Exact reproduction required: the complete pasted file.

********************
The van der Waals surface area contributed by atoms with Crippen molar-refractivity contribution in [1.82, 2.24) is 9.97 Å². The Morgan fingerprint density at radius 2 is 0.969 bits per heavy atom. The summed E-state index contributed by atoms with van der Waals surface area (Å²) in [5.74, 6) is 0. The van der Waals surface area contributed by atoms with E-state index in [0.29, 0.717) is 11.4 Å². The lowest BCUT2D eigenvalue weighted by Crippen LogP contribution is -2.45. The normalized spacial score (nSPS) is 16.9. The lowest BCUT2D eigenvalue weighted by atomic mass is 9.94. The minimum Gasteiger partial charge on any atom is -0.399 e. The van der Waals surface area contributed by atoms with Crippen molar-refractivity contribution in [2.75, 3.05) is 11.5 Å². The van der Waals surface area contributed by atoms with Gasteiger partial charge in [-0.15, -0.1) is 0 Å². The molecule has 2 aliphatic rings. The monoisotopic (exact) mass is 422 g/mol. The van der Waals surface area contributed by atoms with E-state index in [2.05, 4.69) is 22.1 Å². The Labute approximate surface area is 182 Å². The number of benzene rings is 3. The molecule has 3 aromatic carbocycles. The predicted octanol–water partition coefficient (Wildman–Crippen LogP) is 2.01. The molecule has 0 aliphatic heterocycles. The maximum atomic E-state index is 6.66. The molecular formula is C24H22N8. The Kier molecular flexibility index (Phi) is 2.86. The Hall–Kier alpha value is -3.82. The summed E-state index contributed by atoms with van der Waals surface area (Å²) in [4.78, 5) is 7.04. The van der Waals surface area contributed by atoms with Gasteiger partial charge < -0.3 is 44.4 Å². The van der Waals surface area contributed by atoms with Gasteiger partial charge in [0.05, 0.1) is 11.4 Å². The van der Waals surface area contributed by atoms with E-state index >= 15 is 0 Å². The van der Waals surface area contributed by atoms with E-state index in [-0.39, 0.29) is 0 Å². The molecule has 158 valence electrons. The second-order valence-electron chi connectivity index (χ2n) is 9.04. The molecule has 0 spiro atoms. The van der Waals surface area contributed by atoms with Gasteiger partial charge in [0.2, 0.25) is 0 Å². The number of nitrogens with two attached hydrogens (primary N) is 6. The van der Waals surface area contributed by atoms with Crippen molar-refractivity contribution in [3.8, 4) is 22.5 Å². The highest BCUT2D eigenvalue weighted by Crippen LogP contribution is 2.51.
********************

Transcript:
The van der Waals surface area contributed by atoms with Crippen molar-refractivity contribution in [1.82, 2.24) is 9.97 Å². The Morgan fingerprint density at radius 2 is 0.969 bits per heavy atom. The summed E-state index contributed by atoms with van der Waals surface area (Å²) in [5.74, 6) is 0. The van der Waals surface area contributed by atoms with E-state index in [0.29, 0.717) is 11.4 Å². The lowest BCUT2D eigenvalue weighted by Crippen LogP contribution is -2.45. The normalized spacial score (nSPS) is 16.9. The lowest BCUT2D eigenvalue weighted by atomic mass is 9.94. The minimum Gasteiger partial charge on any atom is -0.399 e. The van der Waals surface area contributed by atoms with Crippen molar-refractivity contribution in [2.75, 3.05) is 11.5 Å². The van der Waals surface area contributed by atoms with Gasteiger partial charge in [-0.15, -0.1) is 0 Å². The molecule has 2 aliphatic rings. The monoisotopic (exact) mass is 422 g/mol. The van der Waals surface area contributed by atoms with E-state index in [2.05, 4.69) is 22.1 Å². The Labute approximate surface area is 182 Å². The number of benzene rings is 3. The molecule has 3 aromatic carbocycles. The predicted octanol–water partition coefficient (Wildman–Crippen LogP) is 2.01. The molecule has 0 aliphatic heterocycles. The maximum atomic E-state index is 6.66. The molecular formula is C24H22N8. The Kier molecular flexibility index (Phi) is 2.86. The Hall–Kier alpha value is -3.82. The summed E-state index contributed by atoms with van der Waals surface area (Å²) in [4.78, 5) is 7.04. The van der Waals surface area contributed by atoms with Gasteiger partial charge < -0.3 is 44.4 Å². The van der Waals surface area contributed by atoms with Gasteiger partial charge in [0.05, 0.1) is 11.4 Å². The van der Waals surface area contributed by atoms with E-state index >= 15 is 0 Å². The van der Waals surface area contributed by atoms with E-state index in [-0.39, 0.29) is 0 Å². The molecule has 158 valence electrons. The second-order valence-electron chi connectivity index (χ2n) is 9.04. The molecule has 0 spiro atoms. The van der Waals surface area contributed by atoms with Gasteiger partial charge in [0.2, 0.25) is 0 Å². The number of nitrogens with two attached hydrogens (primary N) is 6. The van der Waals surface area contributed by atoms with Crippen molar-refractivity contribution in [3.8, 4) is 22.5 Å². The highest BCUT2D eigenvalue weighted by Crippen LogP contribution is 2.51.